Federal environment minister, The Hon Sussan Ley, has approved another five years of commercial kangaroo exports from New South Wales without heeding critical recommendations from a recent NSW Parliamentary Inquiry relating to population counts, animal welfare, the counting of orphaned joeys and genuine consultation with Indigenous Australians. The cross...
Shark nets have been used in NSW since 1937 when they were introduced in the ocean beaches around Sydney. Mistakenly thought of as an effective way to reduce the risk of shark bite for many years, the tide is finally beginning to turn.
Most people now know that shark nets do not span the beach from headland to headland creating some impenetrable barrier. In fact, they are only 150m long, covering only a fraction of the beach, and only 6m tall, not even reaching the surface. A 2012 study showed that 40% of sharks were caught on the beach-side of the nets! This complete and utter inability to protect ocean users means that there has been 34 unprovoked shark-human interactions in NSW at netted beaches.
And yet, every year, 51 beaches from Newcastle to Wollongong see the installation of shark nets on 1 September until April 30 the next year.
Not only do they not protect us, but they are ruthless killers of marine wildlife. If you live in Sydney, Newcastle, Wollongong, or anywhere in between, chances are good your favourite beach is netted at a great cost to dolphins, turtles, sharks and rays.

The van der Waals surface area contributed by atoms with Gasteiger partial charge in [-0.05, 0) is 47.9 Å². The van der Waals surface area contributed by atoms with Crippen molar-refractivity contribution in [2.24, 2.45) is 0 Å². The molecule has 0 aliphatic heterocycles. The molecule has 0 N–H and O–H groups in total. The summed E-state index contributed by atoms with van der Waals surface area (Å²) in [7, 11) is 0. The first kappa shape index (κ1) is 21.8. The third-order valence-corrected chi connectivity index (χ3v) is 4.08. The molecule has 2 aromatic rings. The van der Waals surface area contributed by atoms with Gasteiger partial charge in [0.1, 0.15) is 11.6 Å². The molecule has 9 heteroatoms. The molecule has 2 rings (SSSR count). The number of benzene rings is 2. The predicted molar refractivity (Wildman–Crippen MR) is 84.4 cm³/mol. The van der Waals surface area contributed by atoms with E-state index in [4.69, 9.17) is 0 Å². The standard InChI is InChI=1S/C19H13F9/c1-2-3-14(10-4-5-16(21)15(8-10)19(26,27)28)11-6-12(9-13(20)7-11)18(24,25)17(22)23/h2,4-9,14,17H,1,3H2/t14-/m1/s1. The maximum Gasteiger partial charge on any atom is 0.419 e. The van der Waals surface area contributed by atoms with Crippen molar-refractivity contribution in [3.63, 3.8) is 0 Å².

So what is the wildlife cost of shark nets in your area?
NSW DPI is currently seeking feedback on shark mitigation measures in NSW. This is our chance to tell NSW that the nets must go. You can have your say here.
A marine ecologist specialising in conservation, research and outreach, Lawrence has spent years working with wildlife, the ocean and the public to engender sustainable relationships between them. He has worked as a field biologist, environmental consultant, naturalist and project coordinator with a BA from the University of San Diego, and an MSc from James Cook University. Lawrence’s work at HSI is currently focused on shark welfare and protection, specifically in regards to culling and control programs, overexploitation, and international protection.
 McPhee, D. 2012. Likely effectiveness of netting or other capture programs as a shark hazard mitigation strategy in Western Australia
Header image by Nicole McLachlan